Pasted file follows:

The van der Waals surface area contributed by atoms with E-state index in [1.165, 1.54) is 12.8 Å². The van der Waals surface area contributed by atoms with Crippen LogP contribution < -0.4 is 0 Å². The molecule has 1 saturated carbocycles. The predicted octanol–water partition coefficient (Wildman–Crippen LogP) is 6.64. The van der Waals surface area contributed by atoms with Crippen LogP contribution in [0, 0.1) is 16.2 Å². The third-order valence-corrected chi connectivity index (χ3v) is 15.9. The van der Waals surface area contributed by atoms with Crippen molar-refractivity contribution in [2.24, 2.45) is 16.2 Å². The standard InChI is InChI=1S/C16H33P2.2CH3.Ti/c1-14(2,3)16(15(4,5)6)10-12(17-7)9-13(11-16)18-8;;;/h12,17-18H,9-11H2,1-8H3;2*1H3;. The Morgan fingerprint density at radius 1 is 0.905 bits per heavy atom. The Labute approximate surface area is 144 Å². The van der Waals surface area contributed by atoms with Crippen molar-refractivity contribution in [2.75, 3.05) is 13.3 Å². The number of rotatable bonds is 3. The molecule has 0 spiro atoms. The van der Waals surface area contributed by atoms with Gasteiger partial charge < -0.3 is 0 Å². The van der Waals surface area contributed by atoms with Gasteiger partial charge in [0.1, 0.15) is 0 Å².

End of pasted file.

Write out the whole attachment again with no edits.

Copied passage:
The van der Waals surface area contributed by atoms with E-state index in [1.165, 1.54) is 12.8 Å². The van der Waals surface area contributed by atoms with Crippen LogP contribution < -0.4 is 0 Å². The molecule has 1 saturated carbocycles. The predicted octanol–water partition coefficient (Wildman–Crippen LogP) is 6.64. The van der Waals surface area contributed by atoms with Crippen LogP contribution in [0, 0.1) is 16.2 Å². The third-order valence-corrected chi connectivity index (χ3v) is 15.9. The van der Waals surface area contributed by atoms with Crippen molar-refractivity contribution in [2.24, 2.45) is 16.2 Å². The standard InChI is InChI=1S/C16H33P2.2CH3.Ti/c1-14(2,3)16(15(4,5)6)10-12(17-7)9-13(11-16)18-8;;;/h12,17-18H,9-11H2,1-8H3;2*1H3;. The Morgan fingerprint density at radius 1 is 0.905 bits per heavy atom. The Labute approximate surface area is 144 Å². The van der Waals surface area contributed by atoms with Crippen molar-refractivity contribution in [2.75, 3.05) is 13.3 Å². The number of rotatable bonds is 3. The molecule has 0 spiro atoms. The van der Waals surface area contributed by atoms with Gasteiger partial charge < -0.3 is 0 Å². The van der Waals surface area contributed by atoms with Gasteiger partial charge in [0.1, 0.15) is 0 Å².